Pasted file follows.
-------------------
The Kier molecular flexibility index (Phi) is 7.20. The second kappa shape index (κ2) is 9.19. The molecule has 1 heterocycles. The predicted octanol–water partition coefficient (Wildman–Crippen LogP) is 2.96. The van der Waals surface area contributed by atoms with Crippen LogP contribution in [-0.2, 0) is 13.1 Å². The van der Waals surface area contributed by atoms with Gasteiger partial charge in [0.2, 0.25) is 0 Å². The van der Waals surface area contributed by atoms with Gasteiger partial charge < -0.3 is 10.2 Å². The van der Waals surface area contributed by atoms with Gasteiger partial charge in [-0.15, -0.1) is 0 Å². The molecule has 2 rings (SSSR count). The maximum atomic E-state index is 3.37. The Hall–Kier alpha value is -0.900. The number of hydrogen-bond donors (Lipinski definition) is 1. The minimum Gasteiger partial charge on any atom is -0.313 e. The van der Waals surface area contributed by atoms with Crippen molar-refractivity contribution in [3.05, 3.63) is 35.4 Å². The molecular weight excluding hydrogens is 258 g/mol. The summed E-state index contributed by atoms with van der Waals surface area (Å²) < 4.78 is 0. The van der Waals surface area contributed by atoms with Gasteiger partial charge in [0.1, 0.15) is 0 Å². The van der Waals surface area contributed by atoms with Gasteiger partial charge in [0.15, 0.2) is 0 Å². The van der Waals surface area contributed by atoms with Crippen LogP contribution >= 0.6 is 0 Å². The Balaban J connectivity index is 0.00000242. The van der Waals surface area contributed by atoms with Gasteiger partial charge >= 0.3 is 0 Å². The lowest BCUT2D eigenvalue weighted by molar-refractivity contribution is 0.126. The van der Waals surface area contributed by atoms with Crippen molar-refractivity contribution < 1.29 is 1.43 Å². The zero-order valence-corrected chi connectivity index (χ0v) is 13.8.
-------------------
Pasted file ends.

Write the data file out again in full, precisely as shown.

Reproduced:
The Kier molecular flexibility index (Phi) is 7.20. The second kappa shape index (κ2) is 9.19. The molecule has 1 heterocycles. The predicted octanol–water partition coefficient (Wildman–Crippen LogP) is 2.96. The van der Waals surface area contributed by atoms with Crippen LogP contribution in [-0.2, 0) is 13.1 Å². The van der Waals surface area contributed by atoms with Gasteiger partial charge in [0.2, 0.25) is 0 Å². The van der Waals surface area contributed by atoms with Gasteiger partial charge < -0.3 is 10.2 Å². The van der Waals surface area contributed by atoms with Gasteiger partial charge in [-0.15, -0.1) is 0 Å². The molecule has 2 rings (SSSR count). The maximum atomic E-state index is 3.37. The Hall–Kier alpha value is -0.900. The number of hydrogen-bond donors (Lipinski definition) is 1. The minimum Gasteiger partial charge on any atom is -0.313 e. The van der Waals surface area contributed by atoms with Crippen molar-refractivity contribution in [3.05, 3.63) is 35.4 Å². The molecular weight excluding hydrogens is 258 g/mol. The summed E-state index contributed by atoms with van der Waals surface area (Å²) < 4.78 is 0. The van der Waals surface area contributed by atoms with Gasteiger partial charge in [0.1, 0.15) is 0 Å². The van der Waals surface area contributed by atoms with Gasteiger partial charge in [0.15, 0.2) is 0 Å². The van der Waals surface area contributed by atoms with Crippen LogP contribution >= 0.6 is 0 Å². The Balaban J connectivity index is 0.00000242. The van der Waals surface area contributed by atoms with Gasteiger partial charge >= 0.3 is 0 Å². The lowest BCUT2D eigenvalue weighted by molar-refractivity contribution is 0.126. The van der Waals surface area contributed by atoms with Crippen molar-refractivity contribution < 1.29 is 1.43 Å². The zero-order valence-corrected chi connectivity index (χ0v) is 13.8.